Micron Issues Statement as It Begins Its Plan to Lay Off Ten Percent of Its Global Staff

Image: Micron

Micron has issued a statement as it has begun staff reduction measures announced in its December earnings call. The Idaho-based chip maker previously stated that “Executive salaries are also being cut for the remainder of fiscal 2023,” and that “over the course of the calendar year 2023, we are reducing our headcount by approximately 10% through a combination of voluntary attrition and personnel reductions.”

Workers in the United States, under the condition of anonymity, have shared that they’ve begun receiving notices that they will be getting laid off. Company spokesperson Moira Whalen has said that Micron is “notifying some of the employees impacted by Micron-initiated workforce reductions in the face of the severe downturn that is affecting the entire industry,” and that “The decision to reduce our workforce was a difficult decision but necessary given business conditions and financial performance,” while adding “We expect a mix of manufacturing and non-manufacturing roles across all job levels will be impacted globally.”

The Idaho Statesmen reached out to Micron following the layoff news as, so far, the company has not filed a WARN notice. The Worker Adjustment Retraining Notification Act requires a 60-day notice from a large company before it can lay off more than 500 people in a 30-day period. It too was given a statement as was also the Longmont Leader.

“We are acting quickly to reduce supply and control costs to address the rapidly changing business environment and will continue to assess if further actions are needed,’ her statement read. “In the short term, we are remaining flexible and cutting capex to ensure that we align supply with demand, and we (are) reducing expenses to support the health of our business. Longer-term, we continue to see strong underlying secular demand across markets and are sustaining investment in critical technologies and products.”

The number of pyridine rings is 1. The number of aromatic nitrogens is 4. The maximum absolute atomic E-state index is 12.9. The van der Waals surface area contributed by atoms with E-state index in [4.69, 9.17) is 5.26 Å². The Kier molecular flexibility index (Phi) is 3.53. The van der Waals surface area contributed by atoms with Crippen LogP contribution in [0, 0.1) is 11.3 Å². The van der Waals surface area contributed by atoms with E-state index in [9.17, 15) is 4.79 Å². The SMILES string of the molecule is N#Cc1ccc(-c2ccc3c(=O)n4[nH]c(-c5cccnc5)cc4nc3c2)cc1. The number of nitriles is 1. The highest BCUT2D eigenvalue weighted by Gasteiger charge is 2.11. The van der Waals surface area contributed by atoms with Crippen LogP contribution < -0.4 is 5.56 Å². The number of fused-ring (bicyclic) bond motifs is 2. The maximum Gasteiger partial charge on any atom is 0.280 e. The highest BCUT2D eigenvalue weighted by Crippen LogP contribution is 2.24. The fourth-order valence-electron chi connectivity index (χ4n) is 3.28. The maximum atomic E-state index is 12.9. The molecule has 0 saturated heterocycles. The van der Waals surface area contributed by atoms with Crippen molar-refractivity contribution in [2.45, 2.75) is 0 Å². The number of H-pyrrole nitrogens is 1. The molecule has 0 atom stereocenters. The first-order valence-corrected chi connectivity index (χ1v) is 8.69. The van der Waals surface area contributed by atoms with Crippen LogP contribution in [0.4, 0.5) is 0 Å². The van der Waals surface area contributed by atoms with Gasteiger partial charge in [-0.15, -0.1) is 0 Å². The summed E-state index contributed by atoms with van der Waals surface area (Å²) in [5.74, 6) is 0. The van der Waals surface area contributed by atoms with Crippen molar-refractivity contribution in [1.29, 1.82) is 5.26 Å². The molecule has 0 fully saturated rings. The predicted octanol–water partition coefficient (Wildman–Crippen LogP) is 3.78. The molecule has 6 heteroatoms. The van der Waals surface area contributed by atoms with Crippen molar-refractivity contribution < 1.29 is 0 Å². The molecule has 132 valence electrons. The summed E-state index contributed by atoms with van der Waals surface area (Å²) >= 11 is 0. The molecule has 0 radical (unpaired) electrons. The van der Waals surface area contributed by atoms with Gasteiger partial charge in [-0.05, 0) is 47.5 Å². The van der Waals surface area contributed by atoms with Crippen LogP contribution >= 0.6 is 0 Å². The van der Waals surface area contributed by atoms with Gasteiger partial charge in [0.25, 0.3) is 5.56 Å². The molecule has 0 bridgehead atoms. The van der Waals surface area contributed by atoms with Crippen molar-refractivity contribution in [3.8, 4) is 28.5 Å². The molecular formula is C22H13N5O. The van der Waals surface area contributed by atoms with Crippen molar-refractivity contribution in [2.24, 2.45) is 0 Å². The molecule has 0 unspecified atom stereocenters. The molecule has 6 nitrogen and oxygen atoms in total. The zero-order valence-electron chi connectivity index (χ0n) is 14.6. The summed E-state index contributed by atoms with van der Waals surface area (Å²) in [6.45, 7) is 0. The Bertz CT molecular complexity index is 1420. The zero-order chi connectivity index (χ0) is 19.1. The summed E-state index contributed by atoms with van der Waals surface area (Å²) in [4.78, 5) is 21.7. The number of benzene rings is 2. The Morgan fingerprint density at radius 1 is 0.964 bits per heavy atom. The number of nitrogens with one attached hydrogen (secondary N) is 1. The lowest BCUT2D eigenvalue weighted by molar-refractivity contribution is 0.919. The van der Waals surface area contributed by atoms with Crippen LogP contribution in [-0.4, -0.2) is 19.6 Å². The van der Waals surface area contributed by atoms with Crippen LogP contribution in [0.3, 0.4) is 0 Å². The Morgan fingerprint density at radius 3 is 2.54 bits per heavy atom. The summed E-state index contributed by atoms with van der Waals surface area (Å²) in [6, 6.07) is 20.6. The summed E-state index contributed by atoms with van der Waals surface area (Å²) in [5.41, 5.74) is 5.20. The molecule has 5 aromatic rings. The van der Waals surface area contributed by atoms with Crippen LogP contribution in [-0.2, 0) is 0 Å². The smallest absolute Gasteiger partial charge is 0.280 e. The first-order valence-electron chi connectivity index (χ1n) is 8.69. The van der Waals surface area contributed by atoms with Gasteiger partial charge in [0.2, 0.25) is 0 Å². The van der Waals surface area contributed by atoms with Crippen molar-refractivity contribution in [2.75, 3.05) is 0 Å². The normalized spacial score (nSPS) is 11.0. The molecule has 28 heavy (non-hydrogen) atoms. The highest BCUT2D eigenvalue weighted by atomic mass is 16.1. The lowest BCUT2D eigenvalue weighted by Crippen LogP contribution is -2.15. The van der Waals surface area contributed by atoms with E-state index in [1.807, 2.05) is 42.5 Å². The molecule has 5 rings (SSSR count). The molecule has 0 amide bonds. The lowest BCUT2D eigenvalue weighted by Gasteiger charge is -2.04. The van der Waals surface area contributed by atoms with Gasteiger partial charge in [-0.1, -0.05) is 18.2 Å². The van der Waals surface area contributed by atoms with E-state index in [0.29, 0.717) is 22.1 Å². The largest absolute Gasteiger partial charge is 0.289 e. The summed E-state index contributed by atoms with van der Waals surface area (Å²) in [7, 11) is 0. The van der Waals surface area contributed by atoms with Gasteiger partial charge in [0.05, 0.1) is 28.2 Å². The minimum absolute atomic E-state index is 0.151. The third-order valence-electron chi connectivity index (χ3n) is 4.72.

Micron has previously told the Longmont Leader that it plans to complete the majority of its layoffs by the end of this month. However, all of this news comes as Micron has laid out plans to build semiconductor plants in New York and Boise.

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Peter Brosdahl
As a child of the 70’s I was part of the many who became enthralled by the video arcade invasion of the 1980’s. Saving money from various odd jobs I purchased my first computer from a friend of my dad, a used Atari 400, around 1982. Eventually it would end up being a lifelong passion of upgrading and modifying equipment that, of course, led into a career in IT support.

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